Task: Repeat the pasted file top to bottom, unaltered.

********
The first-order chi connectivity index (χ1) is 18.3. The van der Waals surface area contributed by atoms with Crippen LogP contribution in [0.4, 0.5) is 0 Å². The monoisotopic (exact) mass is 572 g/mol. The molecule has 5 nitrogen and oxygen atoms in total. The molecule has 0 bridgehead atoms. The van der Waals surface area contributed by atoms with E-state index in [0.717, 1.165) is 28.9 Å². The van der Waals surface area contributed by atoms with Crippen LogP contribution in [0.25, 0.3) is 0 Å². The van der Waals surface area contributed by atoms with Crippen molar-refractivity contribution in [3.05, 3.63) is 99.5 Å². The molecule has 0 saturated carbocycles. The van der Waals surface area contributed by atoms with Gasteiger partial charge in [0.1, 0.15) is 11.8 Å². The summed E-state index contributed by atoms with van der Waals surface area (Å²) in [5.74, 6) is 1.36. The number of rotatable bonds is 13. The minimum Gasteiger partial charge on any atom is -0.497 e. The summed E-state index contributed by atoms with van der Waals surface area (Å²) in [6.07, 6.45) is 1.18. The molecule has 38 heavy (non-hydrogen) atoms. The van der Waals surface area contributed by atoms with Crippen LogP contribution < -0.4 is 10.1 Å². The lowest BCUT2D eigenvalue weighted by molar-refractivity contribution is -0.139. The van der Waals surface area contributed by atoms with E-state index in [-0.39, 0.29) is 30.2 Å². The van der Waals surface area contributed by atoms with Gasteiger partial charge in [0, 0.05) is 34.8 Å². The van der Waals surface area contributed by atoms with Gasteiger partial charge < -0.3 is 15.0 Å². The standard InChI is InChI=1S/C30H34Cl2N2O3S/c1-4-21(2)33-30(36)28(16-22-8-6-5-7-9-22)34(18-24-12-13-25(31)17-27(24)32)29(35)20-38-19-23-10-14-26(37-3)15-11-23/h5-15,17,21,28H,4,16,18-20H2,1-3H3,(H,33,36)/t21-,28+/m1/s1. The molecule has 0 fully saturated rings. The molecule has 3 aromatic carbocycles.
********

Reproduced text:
The first-order chi connectivity index (χ1) is 18.3. The van der Waals surface area contributed by atoms with Crippen LogP contribution in [0.4, 0.5) is 0 Å². The monoisotopic (exact) mass is 572 g/mol. The molecule has 5 nitrogen and oxygen atoms in total. The molecule has 0 bridgehead atoms. The van der Waals surface area contributed by atoms with E-state index in [0.717, 1.165) is 28.9 Å². The van der Waals surface area contributed by atoms with Crippen LogP contribution in [0.25, 0.3) is 0 Å². The van der Waals surface area contributed by atoms with Crippen molar-refractivity contribution in [3.05, 3.63) is 99.5 Å². The molecule has 0 saturated carbocycles. The van der Waals surface area contributed by atoms with Gasteiger partial charge in [0.1, 0.15) is 11.8 Å². The summed E-state index contributed by atoms with van der Waals surface area (Å²) in [5.74, 6) is 1.36. The number of rotatable bonds is 13. The minimum Gasteiger partial charge on any atom is -0.497 e. The summed E-state index contributed by atoms with van der Waals surface area (Å²) in [6.07, 6.45) is 1.18. The molecule has 38 heavy (non-hydrogen) atoms. The van der Waals surface area contributed by atoms with Crippen LogP contribution < -0.4 is 10.1 Å². The lowest BCUT2D eigenvalue weighted by molar-refractivity contribution is -0.139. The van der Waals surface area contributed by atoms with E-state index in [-0.39, 0.29) is 30.2 Å². The van der Waals surface area contributed by atoms with Gasteiger partial charge in [0, 0.05) is 34.8 Å². The van der Waals surface area contributed by atoms with Gasteiger partial charge < -0.3 is 15.0 Å². The standard InChI is InChI=1S/C30H34Cl2N2O3S/c1-4-21(2)33-30(36)28(16-22-8-6-5-7-9-22)34(18-24-12-13-25(31)17-27(24)32)29(35)20-38-19-23-10-14-26(37-3)15-11-23/h5-15,17,21,28H,4,16,18-20H2,1-3H3,(H,33,36)/t21-,28+/m1/s1. The molecule has 0 fully saturated rings. The molecule has 3 aromatic carbocycles.